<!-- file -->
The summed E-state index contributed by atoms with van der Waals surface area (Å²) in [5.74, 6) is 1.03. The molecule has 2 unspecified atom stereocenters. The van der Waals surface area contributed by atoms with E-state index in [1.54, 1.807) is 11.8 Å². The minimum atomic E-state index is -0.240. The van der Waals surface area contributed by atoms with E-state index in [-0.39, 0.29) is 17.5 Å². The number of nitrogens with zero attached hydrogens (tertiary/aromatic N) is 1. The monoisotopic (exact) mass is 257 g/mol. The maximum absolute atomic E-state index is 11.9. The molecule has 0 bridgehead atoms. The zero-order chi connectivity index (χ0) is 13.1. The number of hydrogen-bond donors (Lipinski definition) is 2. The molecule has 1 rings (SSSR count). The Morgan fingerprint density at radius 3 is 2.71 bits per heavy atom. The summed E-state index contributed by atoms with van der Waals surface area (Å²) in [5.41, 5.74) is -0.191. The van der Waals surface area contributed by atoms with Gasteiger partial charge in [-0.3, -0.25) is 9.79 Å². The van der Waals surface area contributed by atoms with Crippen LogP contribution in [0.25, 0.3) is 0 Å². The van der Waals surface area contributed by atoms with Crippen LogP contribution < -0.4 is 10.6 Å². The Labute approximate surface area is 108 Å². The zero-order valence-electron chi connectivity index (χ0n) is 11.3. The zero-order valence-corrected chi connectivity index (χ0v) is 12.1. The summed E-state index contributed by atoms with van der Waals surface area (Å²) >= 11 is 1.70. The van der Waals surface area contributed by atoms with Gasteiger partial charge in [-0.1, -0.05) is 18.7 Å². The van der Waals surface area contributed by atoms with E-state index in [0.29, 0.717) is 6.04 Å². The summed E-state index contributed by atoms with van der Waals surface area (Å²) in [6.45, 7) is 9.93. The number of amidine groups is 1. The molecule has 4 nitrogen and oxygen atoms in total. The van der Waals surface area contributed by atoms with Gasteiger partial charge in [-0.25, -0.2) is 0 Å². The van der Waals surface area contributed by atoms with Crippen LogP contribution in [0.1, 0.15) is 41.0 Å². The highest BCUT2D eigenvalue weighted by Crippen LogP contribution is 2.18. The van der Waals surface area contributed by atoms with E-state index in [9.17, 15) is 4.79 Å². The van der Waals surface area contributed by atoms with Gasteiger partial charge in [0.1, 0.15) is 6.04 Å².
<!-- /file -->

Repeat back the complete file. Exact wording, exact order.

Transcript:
The summed E-state index contributed by atoms with van der Waals surface area (Å²) in [5.74, 6) is 1.03. The molecule has 2 unspecified atom stereocenters. The van der Waals surface area contributed by atoms with E-state index in [1.54, 1.807) is 11.8 Å². The minimum atomic E-state index is -0.240. The van der Waals surface area contributed by atoms with E-state index in [-0.39, 0.29) is 17.5 Å². The number of nitrogens with zero attached hydrogens (tertiary/aromatic N) is 1. The monoisotopic (exact) mass is 257 g/mol. The maximum absolute atomic E-state index is 11.9. The molecule has 0 bridgehead atoms. The zero-order chi connectivity index (χ0) is 13.1. The number of hydrogen-bond donors (Lipinski definition) is 2. The molecule has 1 rings (SSSR count). The Morgan fingerprint density at radius 3 is 2.71 bits per heavy atom. The summed E-state index contributed by atoms with van der Waals surface area (Å²) in [5.41, 5.74) is -0.191. The van der Waals surface area contributed by atoms with Gasteiger partial charge in [-0.3, -0.25) is 9.79 Å². The van der Waals surface area contributed by atoms with Crippen LogP contribution in [0.25, 0.3) is 0 Å². The van der Waals surface area contributed by atoms with Crippen LogP contribution < -0.4 is 10.6 Å². The Labute approximate surface area is 108 Å². The zero-order valence-electron chi connectivity index (χ0n) is 11.3. The zero-order valence-corrected chi connectivity index (χ0v) is 12.1. The summed E-state index contributed by atoms with van der Waals surface area (Å²) >= 11 is 1.70. The van der Waals surface area contributed by atoms with Gasteiger partial charge in [-0.1, -0.05) is 18.7 Å². The van der Waals surface area contributed by atoms with E-state index in [0.29, 0.717) is 6.04 Å². The summed E-state index contributed by atoms with van der Waals surface area (Å²) in [6.45, 7) is 9.93. The number of amidine groups is 1. The molecule has 4 nitrogen and oxygen atoms in total. The van der Waals surface area contributed by atoms with Gasteiger partial charge in [-0.25, -0.2) is 0 Å². The van der Waals surface area contributed by atoms with Crippen LogP contribution in [0.1, 0.15) is 41.0 Å². The highest BCUT2D eigenvalue weighted by Crippen LogP contribution is 2.18. The van der Waals surface area contributed by atoms with E-state index in [9.17, 15) is 4.79 Å². The van der Waals surface area contributed by atoms with Gasteiger partial charge in [0.1, 0.15) is 6.04 Å².